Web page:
• A Lake Erie beach clean-up at Point Gratiot, which drew more than 50 volunteers of all ages to clean up a 3/8-mile stretch of the beach. In all, 223 bags were filled which held 321 pounds of total debris;

• “Weight the Waste,” an event through which revealed how much food waste can be reduced by not using trays in dining halls. On April 20, customers of Erie Dining Hall were given the identical menu choices they had on March 30, and the total amount of unconsumed food was weighed on both days. About five ounces per person was produced on March 30, but on the April 20 “Trayless Tuesday,” when diners were encouraged not to use trays, waste dropped to 2.72 ounces per person — a 45 percent decline;

• A “Dumpster Dive,” during which actual trash from a residence hall dumpster was sorted to determine what could have been recycled. Over 490 pounds of trash was sorted, and more than 160 pounds was recyclable. These results are very encouraging for the campus, which conducted this event for the third straight year. Two years ago, a shocking 90 percent of the waste was determined to be recyclable. With this year’s figure representing just 33 percent of the total mass, it illustrates a highly measurable increase in campus recycling habits and a major change in not only the awareness of the issues, but in residents’ behaviors as well; and

• The 10-week-long RecycleMania competition, held earlier this semester, which generated an impressive year-over-year improvement. Just 7,200 pounds of materials were recycled per week, on average, in 2009 — a number which vaulted to more than 10,000 pounds per week in 2010. This remarkable increase placed SUNY Fredonia 106th among 246 colleges in the “Per Capita Classic” with 14.06 pounds per person. The college also finished fourth out of nine participating SUNY schools, and 13 among 25 colleges in New York State.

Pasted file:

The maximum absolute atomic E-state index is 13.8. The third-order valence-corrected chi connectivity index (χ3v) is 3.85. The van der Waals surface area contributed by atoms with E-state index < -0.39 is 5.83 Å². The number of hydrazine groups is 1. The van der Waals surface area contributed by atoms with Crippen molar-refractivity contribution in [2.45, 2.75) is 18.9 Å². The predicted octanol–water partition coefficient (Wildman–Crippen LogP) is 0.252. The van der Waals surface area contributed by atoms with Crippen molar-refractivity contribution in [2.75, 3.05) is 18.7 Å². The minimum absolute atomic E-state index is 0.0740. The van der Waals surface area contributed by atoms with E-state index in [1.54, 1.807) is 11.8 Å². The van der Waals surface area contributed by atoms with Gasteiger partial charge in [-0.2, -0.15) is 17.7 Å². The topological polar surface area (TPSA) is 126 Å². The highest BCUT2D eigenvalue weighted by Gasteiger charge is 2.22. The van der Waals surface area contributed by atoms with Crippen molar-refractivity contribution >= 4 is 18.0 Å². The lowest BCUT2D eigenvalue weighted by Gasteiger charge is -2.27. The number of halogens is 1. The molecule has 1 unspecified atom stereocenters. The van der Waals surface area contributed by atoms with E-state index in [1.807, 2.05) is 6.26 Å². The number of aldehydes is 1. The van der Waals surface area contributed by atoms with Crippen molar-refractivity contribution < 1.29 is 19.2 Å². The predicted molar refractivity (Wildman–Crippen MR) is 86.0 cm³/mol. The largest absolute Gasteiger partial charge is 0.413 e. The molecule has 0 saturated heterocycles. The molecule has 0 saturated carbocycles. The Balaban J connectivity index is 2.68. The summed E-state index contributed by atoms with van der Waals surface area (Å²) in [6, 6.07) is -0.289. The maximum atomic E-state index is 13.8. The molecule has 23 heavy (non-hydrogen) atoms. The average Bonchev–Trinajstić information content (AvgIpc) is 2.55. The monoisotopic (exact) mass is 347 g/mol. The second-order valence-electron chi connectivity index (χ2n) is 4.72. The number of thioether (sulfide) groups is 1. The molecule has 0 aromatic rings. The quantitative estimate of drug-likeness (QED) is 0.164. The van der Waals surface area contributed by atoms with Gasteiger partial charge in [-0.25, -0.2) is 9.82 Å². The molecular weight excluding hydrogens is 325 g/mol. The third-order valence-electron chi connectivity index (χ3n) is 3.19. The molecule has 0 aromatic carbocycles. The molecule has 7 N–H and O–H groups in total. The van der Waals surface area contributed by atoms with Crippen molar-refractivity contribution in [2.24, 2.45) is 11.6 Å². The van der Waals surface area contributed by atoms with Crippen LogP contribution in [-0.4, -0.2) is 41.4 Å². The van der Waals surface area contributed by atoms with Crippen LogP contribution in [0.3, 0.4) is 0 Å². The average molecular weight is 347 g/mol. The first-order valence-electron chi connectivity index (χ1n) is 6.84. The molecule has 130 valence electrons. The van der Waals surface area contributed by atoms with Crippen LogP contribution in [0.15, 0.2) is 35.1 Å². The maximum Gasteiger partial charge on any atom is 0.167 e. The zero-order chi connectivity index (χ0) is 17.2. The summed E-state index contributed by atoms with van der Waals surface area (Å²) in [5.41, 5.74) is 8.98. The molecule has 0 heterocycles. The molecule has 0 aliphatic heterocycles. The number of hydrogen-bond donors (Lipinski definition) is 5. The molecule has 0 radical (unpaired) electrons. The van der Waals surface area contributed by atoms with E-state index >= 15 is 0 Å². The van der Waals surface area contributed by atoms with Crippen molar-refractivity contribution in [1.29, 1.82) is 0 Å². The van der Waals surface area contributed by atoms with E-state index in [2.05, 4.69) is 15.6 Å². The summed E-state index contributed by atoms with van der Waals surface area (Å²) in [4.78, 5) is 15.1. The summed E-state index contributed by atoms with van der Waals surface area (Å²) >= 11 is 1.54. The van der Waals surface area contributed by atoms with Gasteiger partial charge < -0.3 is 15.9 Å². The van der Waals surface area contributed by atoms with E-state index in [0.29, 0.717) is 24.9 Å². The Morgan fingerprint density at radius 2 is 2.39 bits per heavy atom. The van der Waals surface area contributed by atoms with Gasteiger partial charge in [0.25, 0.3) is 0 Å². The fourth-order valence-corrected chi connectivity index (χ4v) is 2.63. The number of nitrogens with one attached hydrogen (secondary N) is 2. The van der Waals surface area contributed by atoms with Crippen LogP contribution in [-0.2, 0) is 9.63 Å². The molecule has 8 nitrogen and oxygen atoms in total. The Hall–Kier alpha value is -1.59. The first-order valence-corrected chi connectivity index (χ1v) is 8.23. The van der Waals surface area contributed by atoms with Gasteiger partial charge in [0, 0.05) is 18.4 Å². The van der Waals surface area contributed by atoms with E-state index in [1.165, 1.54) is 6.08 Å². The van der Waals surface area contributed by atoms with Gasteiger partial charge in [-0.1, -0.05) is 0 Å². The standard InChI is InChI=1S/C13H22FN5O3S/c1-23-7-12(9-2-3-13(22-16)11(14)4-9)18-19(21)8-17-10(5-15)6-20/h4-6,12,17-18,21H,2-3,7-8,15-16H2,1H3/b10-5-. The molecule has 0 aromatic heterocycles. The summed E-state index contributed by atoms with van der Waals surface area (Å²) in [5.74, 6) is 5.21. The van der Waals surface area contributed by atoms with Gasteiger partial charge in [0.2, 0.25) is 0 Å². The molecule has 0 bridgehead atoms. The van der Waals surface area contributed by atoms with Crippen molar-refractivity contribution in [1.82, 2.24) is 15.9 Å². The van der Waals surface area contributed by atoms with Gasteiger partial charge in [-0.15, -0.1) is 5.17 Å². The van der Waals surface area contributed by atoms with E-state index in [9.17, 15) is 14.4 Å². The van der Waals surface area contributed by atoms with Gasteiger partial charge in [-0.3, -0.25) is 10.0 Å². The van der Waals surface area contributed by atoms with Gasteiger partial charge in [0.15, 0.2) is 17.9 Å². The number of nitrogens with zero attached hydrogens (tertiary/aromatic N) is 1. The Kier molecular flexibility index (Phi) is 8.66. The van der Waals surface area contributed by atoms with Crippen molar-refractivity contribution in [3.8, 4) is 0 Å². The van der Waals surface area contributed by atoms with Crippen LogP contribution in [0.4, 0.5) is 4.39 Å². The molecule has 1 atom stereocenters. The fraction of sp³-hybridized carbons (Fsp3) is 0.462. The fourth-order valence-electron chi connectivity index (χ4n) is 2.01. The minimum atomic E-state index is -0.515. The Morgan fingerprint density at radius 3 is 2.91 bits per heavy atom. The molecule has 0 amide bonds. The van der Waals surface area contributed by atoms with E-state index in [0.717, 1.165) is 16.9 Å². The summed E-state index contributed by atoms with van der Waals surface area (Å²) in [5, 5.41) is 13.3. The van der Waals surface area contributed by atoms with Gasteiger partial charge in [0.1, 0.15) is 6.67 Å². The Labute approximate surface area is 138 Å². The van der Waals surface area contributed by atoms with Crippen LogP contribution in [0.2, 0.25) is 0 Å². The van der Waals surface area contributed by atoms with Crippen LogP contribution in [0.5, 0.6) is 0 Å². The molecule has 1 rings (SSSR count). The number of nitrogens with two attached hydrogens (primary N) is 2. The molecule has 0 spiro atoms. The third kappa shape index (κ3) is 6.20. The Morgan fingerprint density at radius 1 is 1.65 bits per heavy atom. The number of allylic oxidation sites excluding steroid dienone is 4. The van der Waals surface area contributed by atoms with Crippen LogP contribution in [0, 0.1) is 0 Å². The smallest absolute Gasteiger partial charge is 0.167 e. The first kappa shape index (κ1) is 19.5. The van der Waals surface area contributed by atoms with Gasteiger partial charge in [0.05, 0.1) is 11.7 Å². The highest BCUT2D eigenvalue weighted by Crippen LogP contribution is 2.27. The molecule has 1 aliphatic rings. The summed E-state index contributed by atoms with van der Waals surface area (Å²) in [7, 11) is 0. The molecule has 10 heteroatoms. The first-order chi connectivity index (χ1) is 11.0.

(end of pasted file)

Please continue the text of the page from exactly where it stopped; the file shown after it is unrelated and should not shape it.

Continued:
In the end, over 2,500 people participated in the 42 Earth Week on- and off-campus events held over the 11-day span (not including the 13,000-plus “Shake the Habit” customers), and a common theme throughout was student involvement. For example, 25 science students assisted various Shake the Habit businesses and educated their customers about the logic and benefits behind this much needed change. Similarly, 22 public relations majors assisted with the grassroots outreach to area businesses, while students from the campus television station, WNYF, created a public service announcement which helped spread the word among retailers and customers alike. The men’s soccer team volunteered to unload materials from people’s cars during Electronic Recycling Day. Even a campus a cappella group, Premium Blend, joined the fray by creating an environmentally themed song set list which they performed as an “opening act” for Earth Day keynote speaker Lois Gibbs. In all, eleven student groups and three affiliated classes played pivotal roles in the week’s success.

“This is something we try to weave into all of our sustainably-minded events,” added Tracy Bennett, vice president for Administration and chair of the Sustainability Committee. “These are not simply chances for our students to get involved, but chances for them to really take the reins. As educators of tomorrow’s leaders, we feel this is a tremendous opportunity for our students to accept a challenge and make a real difference both on our campus and in our community.”